Things way up there have always fascinated us even from the time of our ancestors. But nowadays all thanks to science, we have a much deeper knowledge about the universe. And as technology advances, we will find more things out there to make us realize how small our planet is and how minute we are.
After 26 years of its launch, the Hubble space telescope is still creating all kinds of emotions in us with its images. We are taking a look at some of the best it has shot all these years.
In The Solar System
Io, the fourth largest natural satellite in the solar system, is the innermost of the four Galilean moons of Jupiter. It was caught in front of the gas giant, appearing to be just above Jupiter’s clouds but it’s actually 310,000 miles away.
Just in case you didn’t hear it earlier, Jupiter is the largest planet in our solar system. It’s so big that its Great Red Spot, an anti-cyclonic storm you can see with Ganymede‘s shadow on it in the image below, is three times the size of our Earth.
Mars, the red planet, is currently inhabited by robots. The image below shows the sharpest view ever of the planet taken when it was approximately 43 million miles from our planet.
When you were young you probably had no trouble remembering what Saturn looks like all thanks to its rings. It’s the second-largest planet in the solar system, with 53 natural satellites (there are a few other moons without formal names) four of which are seen below. The giant moon Titan has its shadow on Saturn’s north polar hood. Below Titan and slightly to the left is Mimas with a much smaller shadow on the equatorial cloud tops. Farther to the left are the moons Dione and Enceladus.
The Sombrero galaxy, or Messier 104 (M104), is 50,000 light years across and is located 28 million light years away from us. As you can see, it has a brilliant white core with a circle of thick dust lanes around it. Situated at the southern edge of the Virgo cluster of galaxies, the Sombrero is equivalent to 800 billion suns.
Because it reminds us of the pattern at a sunflower’s center, the Messier 63 is also called the Sunflower galaxy. The spiral galaxy is 27 million light years away from us and its winding arms shine bright due to recently formed, blue–white giant stars which are visible in the shot below.
The image below shows an area just 30 millionth of the whole sky. Yet the long exposure allows us to take a peek at about 5500 galaxies. Some of these galaxies are so far away from us that we are looking at them when the universe was less than 5% of its present age.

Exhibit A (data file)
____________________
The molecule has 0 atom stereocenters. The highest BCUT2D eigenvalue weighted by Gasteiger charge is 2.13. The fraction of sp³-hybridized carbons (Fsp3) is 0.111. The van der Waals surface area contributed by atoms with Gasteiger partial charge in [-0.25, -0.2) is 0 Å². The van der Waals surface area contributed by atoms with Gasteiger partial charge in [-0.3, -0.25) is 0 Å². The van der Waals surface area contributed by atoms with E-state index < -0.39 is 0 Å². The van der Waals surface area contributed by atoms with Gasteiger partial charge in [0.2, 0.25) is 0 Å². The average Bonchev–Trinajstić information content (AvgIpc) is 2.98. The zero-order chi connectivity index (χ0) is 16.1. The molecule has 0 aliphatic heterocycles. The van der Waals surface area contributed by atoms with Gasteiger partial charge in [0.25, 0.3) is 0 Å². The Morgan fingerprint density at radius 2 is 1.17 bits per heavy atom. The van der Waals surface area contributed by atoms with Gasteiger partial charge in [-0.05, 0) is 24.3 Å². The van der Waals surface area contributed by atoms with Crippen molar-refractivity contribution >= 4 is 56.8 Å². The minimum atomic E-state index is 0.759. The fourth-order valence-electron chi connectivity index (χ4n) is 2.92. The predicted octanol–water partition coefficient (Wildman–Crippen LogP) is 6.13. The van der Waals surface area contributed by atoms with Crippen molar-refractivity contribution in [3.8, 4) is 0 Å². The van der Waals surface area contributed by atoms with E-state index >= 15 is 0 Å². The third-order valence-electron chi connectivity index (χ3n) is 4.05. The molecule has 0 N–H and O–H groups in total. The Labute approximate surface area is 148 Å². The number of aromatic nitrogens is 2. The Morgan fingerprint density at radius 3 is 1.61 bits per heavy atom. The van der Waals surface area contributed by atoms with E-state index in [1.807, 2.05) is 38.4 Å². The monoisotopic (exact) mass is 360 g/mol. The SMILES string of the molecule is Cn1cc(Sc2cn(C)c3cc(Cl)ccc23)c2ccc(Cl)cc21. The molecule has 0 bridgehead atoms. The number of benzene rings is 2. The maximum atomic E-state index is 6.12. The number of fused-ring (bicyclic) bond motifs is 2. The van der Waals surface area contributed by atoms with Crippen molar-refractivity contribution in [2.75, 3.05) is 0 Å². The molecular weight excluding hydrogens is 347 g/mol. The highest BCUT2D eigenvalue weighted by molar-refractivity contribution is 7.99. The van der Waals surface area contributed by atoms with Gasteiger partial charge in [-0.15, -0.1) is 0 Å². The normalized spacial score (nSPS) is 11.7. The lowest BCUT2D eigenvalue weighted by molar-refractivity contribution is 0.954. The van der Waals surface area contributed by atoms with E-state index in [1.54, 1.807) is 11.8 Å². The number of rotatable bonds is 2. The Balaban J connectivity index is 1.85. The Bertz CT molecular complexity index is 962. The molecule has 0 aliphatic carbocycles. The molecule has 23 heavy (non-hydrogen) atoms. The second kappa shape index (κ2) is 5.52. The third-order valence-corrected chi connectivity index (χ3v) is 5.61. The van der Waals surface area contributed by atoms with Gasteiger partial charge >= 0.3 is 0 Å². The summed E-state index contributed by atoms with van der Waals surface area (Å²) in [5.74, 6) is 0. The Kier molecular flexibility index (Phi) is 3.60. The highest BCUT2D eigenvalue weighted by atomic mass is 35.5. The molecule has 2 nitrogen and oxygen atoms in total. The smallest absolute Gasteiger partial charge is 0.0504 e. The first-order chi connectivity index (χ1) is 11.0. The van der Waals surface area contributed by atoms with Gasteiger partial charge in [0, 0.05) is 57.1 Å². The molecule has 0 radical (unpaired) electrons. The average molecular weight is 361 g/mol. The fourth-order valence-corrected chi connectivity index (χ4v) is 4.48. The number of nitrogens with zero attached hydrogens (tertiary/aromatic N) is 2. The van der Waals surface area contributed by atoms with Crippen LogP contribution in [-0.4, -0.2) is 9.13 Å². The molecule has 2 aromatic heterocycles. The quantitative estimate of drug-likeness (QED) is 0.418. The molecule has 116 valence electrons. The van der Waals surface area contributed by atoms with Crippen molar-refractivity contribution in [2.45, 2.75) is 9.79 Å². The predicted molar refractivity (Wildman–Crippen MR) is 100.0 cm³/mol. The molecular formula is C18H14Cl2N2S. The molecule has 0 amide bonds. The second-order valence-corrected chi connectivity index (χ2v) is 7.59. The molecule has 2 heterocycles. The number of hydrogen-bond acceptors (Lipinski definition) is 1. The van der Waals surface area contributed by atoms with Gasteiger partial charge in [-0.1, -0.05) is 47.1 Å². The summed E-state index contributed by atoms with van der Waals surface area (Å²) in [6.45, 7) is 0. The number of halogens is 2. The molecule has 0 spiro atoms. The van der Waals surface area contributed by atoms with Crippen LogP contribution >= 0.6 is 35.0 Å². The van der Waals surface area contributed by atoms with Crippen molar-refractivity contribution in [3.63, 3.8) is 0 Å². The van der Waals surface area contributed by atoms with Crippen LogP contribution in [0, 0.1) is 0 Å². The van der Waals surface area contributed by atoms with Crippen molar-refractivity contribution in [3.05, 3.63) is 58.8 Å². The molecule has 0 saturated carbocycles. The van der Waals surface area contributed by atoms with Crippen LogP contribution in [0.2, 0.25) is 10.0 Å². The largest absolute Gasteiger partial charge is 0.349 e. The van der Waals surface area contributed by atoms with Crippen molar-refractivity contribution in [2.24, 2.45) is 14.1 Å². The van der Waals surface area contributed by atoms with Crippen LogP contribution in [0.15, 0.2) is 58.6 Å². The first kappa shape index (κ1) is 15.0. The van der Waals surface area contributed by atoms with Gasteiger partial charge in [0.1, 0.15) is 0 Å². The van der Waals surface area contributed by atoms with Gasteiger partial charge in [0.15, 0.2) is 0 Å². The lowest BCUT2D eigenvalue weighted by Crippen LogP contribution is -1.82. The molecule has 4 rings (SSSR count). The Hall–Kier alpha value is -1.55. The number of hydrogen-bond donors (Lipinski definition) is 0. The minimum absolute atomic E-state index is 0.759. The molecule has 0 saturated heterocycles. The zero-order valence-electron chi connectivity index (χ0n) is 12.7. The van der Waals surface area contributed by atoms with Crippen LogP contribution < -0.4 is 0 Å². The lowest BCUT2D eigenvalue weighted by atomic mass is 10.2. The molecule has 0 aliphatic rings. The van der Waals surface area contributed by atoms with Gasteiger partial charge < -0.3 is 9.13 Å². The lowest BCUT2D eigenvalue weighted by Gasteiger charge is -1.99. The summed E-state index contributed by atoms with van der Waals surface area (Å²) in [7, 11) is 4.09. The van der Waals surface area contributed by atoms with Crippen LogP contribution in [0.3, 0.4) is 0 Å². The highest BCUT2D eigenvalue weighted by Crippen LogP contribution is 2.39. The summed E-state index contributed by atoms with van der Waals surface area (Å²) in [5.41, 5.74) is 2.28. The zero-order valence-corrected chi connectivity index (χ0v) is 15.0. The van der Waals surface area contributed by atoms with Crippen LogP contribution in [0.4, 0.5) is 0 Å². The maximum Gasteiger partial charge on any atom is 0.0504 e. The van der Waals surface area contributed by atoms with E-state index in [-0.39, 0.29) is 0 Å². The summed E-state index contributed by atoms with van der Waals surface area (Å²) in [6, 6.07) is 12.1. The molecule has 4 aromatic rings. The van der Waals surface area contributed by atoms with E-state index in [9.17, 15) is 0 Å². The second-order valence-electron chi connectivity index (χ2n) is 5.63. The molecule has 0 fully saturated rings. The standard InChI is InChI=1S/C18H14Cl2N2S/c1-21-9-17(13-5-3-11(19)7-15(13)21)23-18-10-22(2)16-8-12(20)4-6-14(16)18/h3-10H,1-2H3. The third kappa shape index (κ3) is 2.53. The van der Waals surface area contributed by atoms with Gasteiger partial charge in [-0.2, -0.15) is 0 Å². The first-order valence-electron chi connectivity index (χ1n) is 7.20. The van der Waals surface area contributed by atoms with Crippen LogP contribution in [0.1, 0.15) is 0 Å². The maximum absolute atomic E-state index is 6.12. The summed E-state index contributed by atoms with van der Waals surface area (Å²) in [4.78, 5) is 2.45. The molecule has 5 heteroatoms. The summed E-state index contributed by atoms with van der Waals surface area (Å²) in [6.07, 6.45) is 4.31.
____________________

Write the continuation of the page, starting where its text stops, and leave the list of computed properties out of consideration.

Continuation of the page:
Although astronomers still don’t know the exact radius of the star in the image below, it is one of the largest stars known to man. Called VY Canis Majoris, the red hypergiant is in the Milky Way and has a radius of approximately 1,420 ± 120 solar radii. Can’t imagine how huge it is? Just know that if you keep it at where our sun is now, its surface would extend beyond Jupiter’s orbit. It will swallow our sun, the planets Mercury and Venus, our moon (there goes our romantic sky), us, Mars, and Jupiter. But don’t worry, it is about 3900 light years away from us. It is also nearing the end of its life; that’s why we see a lot of outbursts from it.
Part of the constellation of Tucana, the globular cluster NGC 104 or 47 Tucanae is home to 35,000 stars. It is the second most brightest globular cluster in the night sky (first is Omega Centauri).
As you know, we live in the Milky Way galaxy. But because of the presence of dust, we can’t properly see much of our galaxy. The stars that you see below, which are part of the Milky Way, are in the dust-free region called the Sagittarius Star Cloud. It’s more beautiful than a treasure chest full of gems, right?
The Wolf–Rayet star WR 31a, seen with a blue bubble around it, is about 30,000 light years away in the constellation of Carina. The bubble is a Wolf–Rayet nebula, which is an interstellar cloud of dust, hydrogen, helium and other gases.